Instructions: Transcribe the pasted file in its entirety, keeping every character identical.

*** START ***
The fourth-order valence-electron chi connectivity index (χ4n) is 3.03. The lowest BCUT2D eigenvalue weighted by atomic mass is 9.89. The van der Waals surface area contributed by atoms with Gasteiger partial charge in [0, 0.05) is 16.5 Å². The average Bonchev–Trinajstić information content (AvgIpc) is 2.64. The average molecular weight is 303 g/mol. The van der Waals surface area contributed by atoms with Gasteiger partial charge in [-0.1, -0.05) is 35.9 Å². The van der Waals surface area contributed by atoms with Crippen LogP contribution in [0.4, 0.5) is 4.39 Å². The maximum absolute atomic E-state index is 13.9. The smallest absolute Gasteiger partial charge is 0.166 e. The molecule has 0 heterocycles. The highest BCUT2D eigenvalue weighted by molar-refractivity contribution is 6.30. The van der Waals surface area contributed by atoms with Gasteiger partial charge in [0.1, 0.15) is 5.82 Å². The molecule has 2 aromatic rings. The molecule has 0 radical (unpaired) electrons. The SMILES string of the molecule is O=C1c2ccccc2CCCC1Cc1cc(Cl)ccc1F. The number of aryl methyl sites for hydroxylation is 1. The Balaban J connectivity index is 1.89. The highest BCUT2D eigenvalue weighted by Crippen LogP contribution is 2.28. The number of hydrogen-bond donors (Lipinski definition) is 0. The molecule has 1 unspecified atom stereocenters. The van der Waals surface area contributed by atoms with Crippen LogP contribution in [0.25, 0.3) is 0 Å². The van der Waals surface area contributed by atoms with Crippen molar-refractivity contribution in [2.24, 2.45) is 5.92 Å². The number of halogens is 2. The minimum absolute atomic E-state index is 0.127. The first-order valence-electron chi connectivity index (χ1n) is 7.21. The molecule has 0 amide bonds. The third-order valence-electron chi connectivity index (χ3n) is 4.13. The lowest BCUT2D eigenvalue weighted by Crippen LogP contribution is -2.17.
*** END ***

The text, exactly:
The fourth-order valence-electron chi connectivity index (χ4n) is 3.03. The lowest BCUT2D eigenvalue weighted by atomic mass is 9.89. The van der Waals surface area contributed by atoms with Gasteiger partial charge in [0, 0.05) is 16.5 Å². The average Bonchev–Trinajstić information content (AvgIpc) is 2.64. The average molecular weight is 303 g/mol. The van der Waals surface area contributed by atoms with Gasteiger partial charge in [-0.1, -0.05) is 35.9 Å². The van der Waals surface area contributed by atoms with Crippen LogP contribution in [0.4, 0.5) is 4.39 Å². The maximum absolute atomic E-state index is 13.9. The smallest absolute Gasteiger partial charge is 0.166 e. The molecule has 0 heterocycles. The highest BCUT2D eigenvalue weighted by molar-refractivity contribution is 6.30. The van der Waals surface area contributed by atoms with Gasteiger partial charge in [0.1, 0.15) is 5.82 Å². The molecule has 2 aromatic rings. The molecule has 0 radical (unpaired) electrons. The SMILES string of the molecule is O=C1c2ccccc2CCCC1Cc1cc(Cl)ccc1F. The number of aryl methyl sites for hydroxylation is 1. The Balaban J connectivity index is 1.89. The highest BCUT2D eigenvalue weighted by Crippen LogP contribution is 2.28. The number of hydrogen-bond donors (Lipinski definition) is 0. The molecule has 1 unspecified atom stereocenters. The van der Waals surface area contributed by atoms with Crippen LogP contribution in [0.25, 0.3) is 0 Å². The van der Waals surface area contributed by atoms with Crippen molar-refractivity contribution in [2.24, 2.45) is 5.92 Å². The number of halogens is 2. The minimum absolute atomic E-state index is 0.127. The first-order valence-electron chi connectivity index (χ1n) is 7.21. The molecule has 0 amide bonds. The third-order valence-electron chi connectivity index (χ3n) is 4.13. The lowest BCUT2D eigenvalue weighted by Crippen LogP contribution is -2.17.